In some regions, early fall brings a bumper crop of bot flies, and with them a rash of bot fly eggs that you’ll want to remove. Larvae that matured inside the horse and exited via manure in the spring are now hatching into flies. In the next step in their life cycle, these flies will lay eggs on strategic locations on a horse. When he licks the eggs they hatch, a new generation of larvae enters his mouth and the process is repeated.
You most likely deworm your horse against bots to kill the internal larvae, but you can further diminish their numbers by removing eggs before they have a chance to hatch.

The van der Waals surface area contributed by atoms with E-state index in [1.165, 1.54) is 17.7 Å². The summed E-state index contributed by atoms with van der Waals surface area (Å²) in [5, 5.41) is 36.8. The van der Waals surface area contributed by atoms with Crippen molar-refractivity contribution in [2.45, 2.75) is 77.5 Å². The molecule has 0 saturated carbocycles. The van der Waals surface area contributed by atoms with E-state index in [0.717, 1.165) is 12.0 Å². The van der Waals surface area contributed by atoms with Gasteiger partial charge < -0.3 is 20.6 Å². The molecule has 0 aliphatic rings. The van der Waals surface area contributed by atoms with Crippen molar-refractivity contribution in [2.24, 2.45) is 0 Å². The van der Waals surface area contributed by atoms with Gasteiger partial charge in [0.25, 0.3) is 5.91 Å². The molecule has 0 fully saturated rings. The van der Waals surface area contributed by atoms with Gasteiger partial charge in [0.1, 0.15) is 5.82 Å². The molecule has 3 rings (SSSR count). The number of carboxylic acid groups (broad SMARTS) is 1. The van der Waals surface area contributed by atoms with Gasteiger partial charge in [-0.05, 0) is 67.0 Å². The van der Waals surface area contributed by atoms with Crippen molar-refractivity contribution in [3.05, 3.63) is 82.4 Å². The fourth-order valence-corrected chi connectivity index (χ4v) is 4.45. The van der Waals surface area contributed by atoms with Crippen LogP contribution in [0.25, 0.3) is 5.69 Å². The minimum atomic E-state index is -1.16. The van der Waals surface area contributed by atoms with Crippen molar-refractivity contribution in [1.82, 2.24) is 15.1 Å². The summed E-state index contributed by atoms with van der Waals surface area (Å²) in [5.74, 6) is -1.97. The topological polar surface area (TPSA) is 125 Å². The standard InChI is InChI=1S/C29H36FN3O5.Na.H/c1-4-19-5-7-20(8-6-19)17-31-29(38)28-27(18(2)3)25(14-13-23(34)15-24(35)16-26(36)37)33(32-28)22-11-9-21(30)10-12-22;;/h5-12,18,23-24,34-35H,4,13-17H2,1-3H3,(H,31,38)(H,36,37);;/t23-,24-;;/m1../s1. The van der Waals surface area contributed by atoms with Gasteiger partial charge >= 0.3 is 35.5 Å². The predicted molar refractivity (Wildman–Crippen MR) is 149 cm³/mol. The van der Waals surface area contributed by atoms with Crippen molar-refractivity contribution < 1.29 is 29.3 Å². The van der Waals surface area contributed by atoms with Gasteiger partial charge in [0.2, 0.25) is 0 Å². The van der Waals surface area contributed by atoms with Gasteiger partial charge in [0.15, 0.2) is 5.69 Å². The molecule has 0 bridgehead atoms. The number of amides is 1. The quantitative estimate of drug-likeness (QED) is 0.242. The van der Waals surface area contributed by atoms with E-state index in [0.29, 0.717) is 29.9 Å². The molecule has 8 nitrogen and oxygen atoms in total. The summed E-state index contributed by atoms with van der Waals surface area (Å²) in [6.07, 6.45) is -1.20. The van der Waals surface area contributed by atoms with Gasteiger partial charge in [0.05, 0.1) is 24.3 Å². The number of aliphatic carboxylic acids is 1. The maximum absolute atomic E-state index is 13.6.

Bot eggs are sticky and yellowish, shaped like small grains of rice. They are commonly deposited on the knees and forearms up to the chest. The eggs can be removed using on of two tools.
On option is a bot knife, which has a rounded blade with a serrated edge. Place the knife above the egg and scrape downward. The egg will fall to the ground, so be sure to do this far from where your horse grazes.
You can also use a porous fiberglass bot block, which can also aid in shedding out a horse. When the block’s edge is rubbed over the coat, it “grabs” the eggs. To clean the block itself and create a new sharp edge, scrape it across a hard surface, keeping in mind that you will be leaving bot eggs on that surface.